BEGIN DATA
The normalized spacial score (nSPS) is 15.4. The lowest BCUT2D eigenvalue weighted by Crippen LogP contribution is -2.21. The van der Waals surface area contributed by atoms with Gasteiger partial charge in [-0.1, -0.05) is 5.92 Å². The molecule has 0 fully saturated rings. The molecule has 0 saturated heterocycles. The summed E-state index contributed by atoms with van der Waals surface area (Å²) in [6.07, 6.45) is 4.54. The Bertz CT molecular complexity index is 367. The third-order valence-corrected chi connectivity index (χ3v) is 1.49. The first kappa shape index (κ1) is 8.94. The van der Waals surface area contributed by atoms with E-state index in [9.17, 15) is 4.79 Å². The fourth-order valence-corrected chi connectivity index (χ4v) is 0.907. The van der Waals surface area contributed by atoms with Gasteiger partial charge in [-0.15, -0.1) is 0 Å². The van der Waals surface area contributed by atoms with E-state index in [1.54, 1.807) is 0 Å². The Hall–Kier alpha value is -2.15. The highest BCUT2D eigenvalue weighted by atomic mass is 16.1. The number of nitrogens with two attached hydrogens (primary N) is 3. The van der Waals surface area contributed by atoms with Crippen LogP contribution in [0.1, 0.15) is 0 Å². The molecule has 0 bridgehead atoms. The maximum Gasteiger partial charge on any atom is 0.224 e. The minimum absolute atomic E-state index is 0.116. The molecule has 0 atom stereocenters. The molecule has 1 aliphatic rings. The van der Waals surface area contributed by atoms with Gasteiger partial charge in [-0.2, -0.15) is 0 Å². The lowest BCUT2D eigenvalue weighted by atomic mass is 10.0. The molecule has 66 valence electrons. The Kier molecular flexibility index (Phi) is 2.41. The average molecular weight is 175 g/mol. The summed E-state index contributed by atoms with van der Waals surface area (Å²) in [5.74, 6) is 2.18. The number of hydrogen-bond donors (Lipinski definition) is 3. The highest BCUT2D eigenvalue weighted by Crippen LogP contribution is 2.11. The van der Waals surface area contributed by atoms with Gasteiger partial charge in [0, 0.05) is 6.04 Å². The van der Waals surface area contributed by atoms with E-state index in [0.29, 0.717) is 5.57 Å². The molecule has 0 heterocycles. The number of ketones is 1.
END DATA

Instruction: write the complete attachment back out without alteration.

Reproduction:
The normalized spacial score (nSPS) is 15.4. The lowest BCUT2D eigenvalue weighted by Crippen LogP contribution is -2.21. The van der Waals surface area contributed by atoms with Gasteiger partial charge in [-0.1, -0.05) is 5.92 Å². The molecule has 0 fully saturated rings. The molecule has 0 saturated heterocycles. The summed E-state index contributed by atoms with van der Waals surface area (Å²) in [6.07, 6.45) is 4.54. The Bertz CT molecular complexity index is 367. The third-order valence-corrected chi connectivity index (χ3v) is 1.49. The first kappa shape index (κ1) is 8.94. The van der Waals surface area contributed by atoms with E-state index in [9.17, 15) is 4.79 Å². The fourth-order valence-corrected chi connectivity index (χ4v) is 0.907. The van der Waals surface area contributed by atoms with Gasteiger partial charge in [-0.15, -0.1) is 0 Å². The van der Waals surface area contributed by atoms with E-state index in [1.54, 1.807) is 0 Å². The Hall–Kier alpha value is -2.15. The highest BCUT2D eigenvalue weighted by atomic mass is 16.1. The number of nitrogens with two attached hydrogens (primary N) is 3. The van der Waals surface area contributed by atoms with Crippen LogP contribution in [0.1, 0.15) is 0 Å². The molecule has 0 bridgehead atoms. The maximum Gasteiger partial charge on any atom is 0.224 e. The minimum absolute atomic E-state index is 0.116. The molecule has 0 atom stereocenters. The molecule has 1 aliphatic rings. The van der Waals surface area contributed by atoms with Gasteiger partial charge in [-0.2, -0.15) is 0 Å². The lowest BCUT2D eigenvalue weighted by atomic mass is 10.0. The molecule has 66 valence electrons. The Kier molecular flexibility index (Phi) is 2.41. The average molecular weight is 175 g/mol. The summed E-state index contributed by atoms with van der Waals surface area (Å²) in [5.74, 6) is 2.18. The number of hydrogen-bond donors (Lipinski definition) is 3. The highest BCUT2D eigenvalue weighted by Crippen LogP contribution is 2.11. The van der Waals surface area contributed by atoms with Gasteiger partial charge in [0, 0.05) is 6.04 Å². The van der Waals surface area contributed by atoms with E-state index in [0.29, 0.717) is 5.57 Å². The molecule has 0 heterocycles. The number of ketones is 1.